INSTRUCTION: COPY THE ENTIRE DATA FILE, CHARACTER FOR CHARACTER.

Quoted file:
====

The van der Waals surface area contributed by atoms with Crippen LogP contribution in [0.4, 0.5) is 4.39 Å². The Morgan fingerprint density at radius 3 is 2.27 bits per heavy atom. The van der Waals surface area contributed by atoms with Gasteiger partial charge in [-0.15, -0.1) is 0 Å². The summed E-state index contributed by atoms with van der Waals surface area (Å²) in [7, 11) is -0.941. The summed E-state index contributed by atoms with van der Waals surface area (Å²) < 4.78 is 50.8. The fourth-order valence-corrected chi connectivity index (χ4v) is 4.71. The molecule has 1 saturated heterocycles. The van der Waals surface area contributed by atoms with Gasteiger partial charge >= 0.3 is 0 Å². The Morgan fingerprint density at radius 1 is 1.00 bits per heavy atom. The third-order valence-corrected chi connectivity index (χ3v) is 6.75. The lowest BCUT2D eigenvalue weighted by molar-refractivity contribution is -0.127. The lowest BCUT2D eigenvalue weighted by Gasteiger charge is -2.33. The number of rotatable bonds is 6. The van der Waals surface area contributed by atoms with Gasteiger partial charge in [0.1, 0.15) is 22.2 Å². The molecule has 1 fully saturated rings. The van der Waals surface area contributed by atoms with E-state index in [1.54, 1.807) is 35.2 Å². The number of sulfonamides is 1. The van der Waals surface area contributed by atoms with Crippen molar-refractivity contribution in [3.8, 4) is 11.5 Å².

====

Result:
The van der Waals surface area contributed by atoms with Crippen LogP contribution in [0.4, 0.5) is 4.39 Å². The Morgan fingerprint density at radius 3 is 2.27 bits per heavy atom. The van der Waals surface area contributed by atoms with Gasteiger partial charge in [-0.15, -0.1) is 0 Å². The summed E-state index contributed by atoms with van der Waals surface area (Å²) in [7, 11) is -0.941. The summed E-state index contributed by atoms with van der Waals surface area (Å²) < 4.78 is 50.8. The fourth-order valence-corrected chi connectivity index (χ4v) is 4.71. The molecule has 1 saturated heterocycles. The van der Waals surface area contributed by atoms with Gasteiger partial charge >= 0.3 is 0 Å². The Morgan fingerprint density at radius 1 is 1.00 bits per heavy atom. The third-order valence-corrected chi connectivity index (χ3v) is 6.75. The lowest BCUT2D eigenvalue weighted by molar-refractivity contribution is -0.127. The lowest BCUT2D eigenvalue weighted by Gasteiger charge is -2.33. The number of rotatable bonds is 6. The van der Waals surface area contributed by atoms with Gasteiger partial charge in [0.1, 0.15) is 22.2 Å². The molecule has 1 fully saturated rings. The van der Waals surface area contributed by atoms with E-state index in [1.54, 1.807) is 35.2 Å². The number of sulfonamides is 1. The van der Waals surface area contributed by atoms with Crippen molar-refractivity contribution in [3.8, 4) is 11.5 Å².